| 4.8°C Dublin

79-year-old grandmother first in Ireland to receive coronavirus vaccine

Annie Lynch received the Pfizer jab at St James’s Hospital in Dublin.

Close

Annie Lynch is the first person to receive a coronavirus vaccine in Ireland (Marc O’Sullivan/PA)

Annie Lynch is the first person to receive a coronavirus vaccine in Ireland (Marc O’Sullivan/PA)

Annie Lynch is the first person to receive a coronavirus vaccine in Ireland (Marc O’Sullivan/PA)

A 79-year-old grandmother from Dublin has become the first person in the Republic to receive a coronavirus vaccination.

Annie Lynch received the vaccine at St James’s Hospital in Dublin.

It was the first Pfizer-BioNTech Covid-19 jab to be administered at four hospitals across the country: St James’s and Beaumont Hospital in Dublin, Cork University Hospital and University Hospital Galway.

Mrs Lynch said: “I feel very privileged to be the first person in Ireland to receive the vaccine.

“Like everyone else I have been waiting for the vaccine and I really feel like there is a bit of hope there now. It’s brilliant that it’s here. Everything was explained very clearly to me beforehand.”

Mrs Lynch, who lives in Drimnagh and was born in Christchurch, grew up in The Liberties.

Her husband John died in September. She has three children and 10 grandchildren.

She is a resident at the Mercer’s Institute for Successful Ageing at St James’s.

Bernie Waterhouse, a clinical nurse manager on a Covid-19 ward at St James’s, was the first healthcare worker in Ireland to get the vaccine.

She said: “I wanted to get the vaccine to protect myself, and the people I work with and care for every day, from Covid-19.”

Close

Bernie Waterhouse receiving the coronavirus vaccine (Marc O’Sullivan/PA)

Bernie Waterhouse receiving the coronavirus vaccine (Marc O’Sullivan/PA)

PA

Bernie Waterhouse receiving the coronavirus vaccine (Marc O’Sullivan/PA)

Around 10,000 doses of the vaccine arrived in Ireland on St Stephen’s Day.

The Pfizer-BioNTech vaccine is the first to be approved for use in Ireland by the European Medicines Agency.

Around 40,000 doses will arrive in Ireland every week throughout January and February.

It comes as Ireland recorded its highest ever daily number of cases with  1,546 confirmed in the past 24 hours.

There were nine further deaths related to Covid-19.

It brings the total number of Covid-19-related deaths in the country to 2,213.

The number of people in hospital with coronavirus is also rising sharply, with 411 patients, of which 34 are in ICU.

Close

(PA Graphics)

(PA Graphics)

Press Association Images

(PA Graphics)

Dr Tony Holohan, chief medical officer, said: “We have reached a significant milestone in our collective response to the Covid-19 pandemic in Ireland, with the launch of our national vaccination programme.

“To see the first recipients of the vaccine gives us hope for better times ahead, particularly for those of us who are the most vulnerable to the virus, including those over 70 and with underlying medical conditions.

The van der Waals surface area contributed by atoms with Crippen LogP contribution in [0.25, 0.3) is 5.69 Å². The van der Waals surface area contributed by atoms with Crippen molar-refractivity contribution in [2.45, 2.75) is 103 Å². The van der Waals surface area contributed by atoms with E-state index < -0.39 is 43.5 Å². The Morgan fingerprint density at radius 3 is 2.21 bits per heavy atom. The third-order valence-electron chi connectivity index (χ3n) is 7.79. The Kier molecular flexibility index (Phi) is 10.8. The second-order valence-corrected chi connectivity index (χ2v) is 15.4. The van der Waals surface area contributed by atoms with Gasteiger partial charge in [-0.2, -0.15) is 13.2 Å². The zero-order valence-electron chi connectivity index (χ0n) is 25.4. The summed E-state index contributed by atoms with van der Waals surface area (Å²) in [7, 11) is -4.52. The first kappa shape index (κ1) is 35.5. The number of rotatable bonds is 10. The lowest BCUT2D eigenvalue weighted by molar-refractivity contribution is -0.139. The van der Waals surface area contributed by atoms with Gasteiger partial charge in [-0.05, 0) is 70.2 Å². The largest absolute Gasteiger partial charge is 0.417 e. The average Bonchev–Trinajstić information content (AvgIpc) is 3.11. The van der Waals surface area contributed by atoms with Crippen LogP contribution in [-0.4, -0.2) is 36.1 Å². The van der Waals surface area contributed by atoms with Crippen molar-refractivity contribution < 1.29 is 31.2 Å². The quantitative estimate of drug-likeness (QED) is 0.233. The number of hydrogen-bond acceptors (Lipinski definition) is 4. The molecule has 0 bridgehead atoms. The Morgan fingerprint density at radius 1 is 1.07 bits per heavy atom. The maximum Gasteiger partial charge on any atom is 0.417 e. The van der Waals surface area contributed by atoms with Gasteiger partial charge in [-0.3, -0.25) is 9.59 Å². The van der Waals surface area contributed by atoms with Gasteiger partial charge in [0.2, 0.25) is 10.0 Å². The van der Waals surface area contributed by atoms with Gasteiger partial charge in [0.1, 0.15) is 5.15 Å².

“The vaccination programme will focus on the priority groups in line with the recent decisions of Government in the first instance.

“As the vaccination programme rolls out, particularly given the increasing spread of the disease and the concerning rise in the number of hospitalisations – up to 411 today – we each need to remember to remain vigilant to the ongoing risk of the spread of Covid-19 and follow the public health advice in our everyday lives.

Our healthcare workers have worked day and night to care for their patients throughout this pandemic.Stephen Donnelly

“Following the public health advice is our only means to suppress the spread of the virus in the community.

“You are protecting yourself and your family from this highly infectious virus every time you wash your hands, wear a face covering, keep a two-metre distance, reduce your social contacts and stay at home if you feel unwell.”

Minister for Health Stephen Donnelly said today’s first vaccine is a “ray of light” after what has been a trying year.

He added: “It is testament to the work of the medical and scientific communities that we now have safe and effective vaccines to help to protect us against the devastating effects of Covid-19.

“Our healthcare workers have worked day and night to care for their patients throughout this pandemic.

“While vaccines will help us in the fight against this pandemic, Covid-19 is still a threat to health and to our health services, and we must do everything we can to slow its spread.”

The rollout of the vaccine to nursing home residents and staff is expected to start next week.

It will be administered across a three-week period in a full sweep followed by a second three-week programme.

Paul Reid, HSE chief executive, said: “This vaccine has the power to protect people from Covid-19, and reduce the illness and deaths caused by this terrible virus.

“I am very proud to see the vaccinations commence today, safely, with thorough vaccinator training and patient-centred communications at its heart.

“As we know, the vaccines will be delivered in stages – we’re starting in acute hospitals initially, and will move into long-term care facilities from next week, but this is a great start to an historic process.”

Mary Day, chief executive at St James’s, said: “St James’s Hospital is very proud to be the first hospital to offer the vaccine to our patients and staff today.

“All of our colleagues, our patients and their families have endured a difficult year as a result of Covid.

“While we have more to do, the hope that today brings is really welcome, and I thank our vaccinators and all our staff whose hard work ensured we are up and running, protecting our team and our patients, from today.”

Online Editors


Privacy